Objective: The effect of lopinavir/ritonavir (LPV/r) administration on cytochrome P450 (CYP) enzyme activity was quantified using a phenotyping biomarker cocktail. Changes in CYP2C9, CYP2C19, CYP3A, CYP1A2, N-acetyltransferase-2 (NAT-2), and xanthine oxidase (XO) activities were evaluated using warfarin (WARF) + vitamin K, omeprazole (OMP), intravenous (IV) and oral (PO) midazolam (MDZ), and caffeine (CAF).
Design: : Open-label, multiple-dose, pharmacokinetic study in healthy volunteers.
Methods: Subjects (n = 14) simultaneously received PO WARF 10 mg, vitamin K 10 mg, OMP 40 mg, CAF 2 mg/kg, and IV MDZ 0.025 mg/kg on days (D) 1 and 14, and PO MDZ 5 mg on D2 and D15. LPV/r (400/100 mg twice daily) was administered on D4-17. CYP2C9 and CYP2C19 activities were quantified by S-WARF AUC0-inf and OMP/5-hydroxy OMP ratio, respectively. CYP1A2, NAT-2, and XO activities were quantified by urinary CAF metabolite ratios. Hepatic and intestinal + hepatic CYP3A activities were quantified by IV (CL) and PO (CL/F) MDZ clearance, respectively.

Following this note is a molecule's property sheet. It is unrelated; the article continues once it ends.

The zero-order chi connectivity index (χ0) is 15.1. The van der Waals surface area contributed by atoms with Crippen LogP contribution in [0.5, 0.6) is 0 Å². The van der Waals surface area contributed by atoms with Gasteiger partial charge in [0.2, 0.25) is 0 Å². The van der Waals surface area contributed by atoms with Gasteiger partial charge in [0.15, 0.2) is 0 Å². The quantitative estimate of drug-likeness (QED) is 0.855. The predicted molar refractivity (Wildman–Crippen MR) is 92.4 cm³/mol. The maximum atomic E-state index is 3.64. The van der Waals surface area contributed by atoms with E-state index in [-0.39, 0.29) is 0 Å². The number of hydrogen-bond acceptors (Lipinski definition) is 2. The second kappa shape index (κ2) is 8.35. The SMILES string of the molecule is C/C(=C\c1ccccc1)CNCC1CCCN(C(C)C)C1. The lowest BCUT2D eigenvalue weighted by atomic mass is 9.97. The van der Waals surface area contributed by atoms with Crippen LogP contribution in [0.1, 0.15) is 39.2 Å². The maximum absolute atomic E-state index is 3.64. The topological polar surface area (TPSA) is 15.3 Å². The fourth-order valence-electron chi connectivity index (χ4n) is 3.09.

Results: After LPV/r therapy, CYP2C9, CYP2C19, and CYP1A2 activity increased by 29%, 100%, and 43% (P = 0.001, 0.046, and 0.001), respectively. No changes were seen in NAT-2 or XO activity. Hepatic and intestinal + hepatic CYP3A activity decreased by 77% (P < 0.001) and 92% (P = 0.001), respectively.
Conclusion: LPV/r therapy results in modest induction of CYP1A2 and CYP2C9 and potent induction of CYP2C19 activity. Increasing doses of concomitant medications metabolized by these enzymes may be necessary. LPV/r inhibited intestinal CYP3A to a greater extent than hepatic CYP3A activity. Doses of concomitant CYP3A substrates should be reduced when combined with LPV/r, although intravenously administered compounds may require less of a relative dose reduction than orally administered compounds.